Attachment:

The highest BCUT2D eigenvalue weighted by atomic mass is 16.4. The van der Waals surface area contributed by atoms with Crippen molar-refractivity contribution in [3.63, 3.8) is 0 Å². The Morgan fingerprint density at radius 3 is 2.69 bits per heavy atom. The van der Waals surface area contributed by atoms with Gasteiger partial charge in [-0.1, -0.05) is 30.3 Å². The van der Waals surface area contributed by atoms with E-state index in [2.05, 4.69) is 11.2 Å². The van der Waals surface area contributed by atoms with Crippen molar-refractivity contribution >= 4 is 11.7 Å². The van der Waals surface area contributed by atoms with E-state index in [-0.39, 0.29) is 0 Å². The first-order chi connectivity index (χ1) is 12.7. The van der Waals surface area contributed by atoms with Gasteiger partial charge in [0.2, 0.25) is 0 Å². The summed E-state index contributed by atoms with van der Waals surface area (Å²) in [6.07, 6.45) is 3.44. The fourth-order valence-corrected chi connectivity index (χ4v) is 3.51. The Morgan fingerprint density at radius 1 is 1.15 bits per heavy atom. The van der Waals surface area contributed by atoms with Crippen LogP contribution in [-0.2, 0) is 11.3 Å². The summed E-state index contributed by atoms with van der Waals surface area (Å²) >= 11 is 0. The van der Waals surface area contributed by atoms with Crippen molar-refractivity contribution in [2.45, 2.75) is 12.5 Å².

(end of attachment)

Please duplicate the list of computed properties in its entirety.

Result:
The highest BCUT2D eigenvalue weighted by atomic mass is 16.4. The van der Waals surface area contributed by atoms with Crippen molar-refractivity contribution in [3.63, 3.8) is 0 Å². The Morgan fingerprint density at radius 3 is 2.69 bits per heavy atom. The van der Waals surface area contributed by atoms with Gasteiger partial charge in [-0.1, -0.05) is 30.3 Å². The van der Waals surface area contributed by atoms with E-state index in [2.05, 4.69) is 11.2 Å². The van der Waals surface area contributed by atoms with Crippen molar-refractivity contribution >= 4 is 11.7 Å². The van der Waals surface area contributed by atoms with E-state index in [-0.39, 0.29) is 0 Å². The first-order chi connectivity index (χ1) is 12.7. The van der Waals surface area contributed by atoms with Gasteiger partial charge in [0.2, 0.25) is 0 Å². The summed E-state index contributed by atoms with van der Waals surface area (Å²) in [6.07, 6.45) is 3.44. The fourth-order valence-corrected chi connectivity index (χ4v) is 3.51. The Morgan fingerprint density at radius 1 is 1.15 bits per heavy atom. The van der Waals surface area contributed by atoms with Crippen LogP contribution in [-0.2, 0) is 11.3 Å². The summed E-state index contributed by atoms with van der Waals surface area (Å²) >= 11 is 0. The van der Waals surface area contributed by atoms with Crippen molar-refractivity contribution in [2.45, 2.75) is 12.5 Å².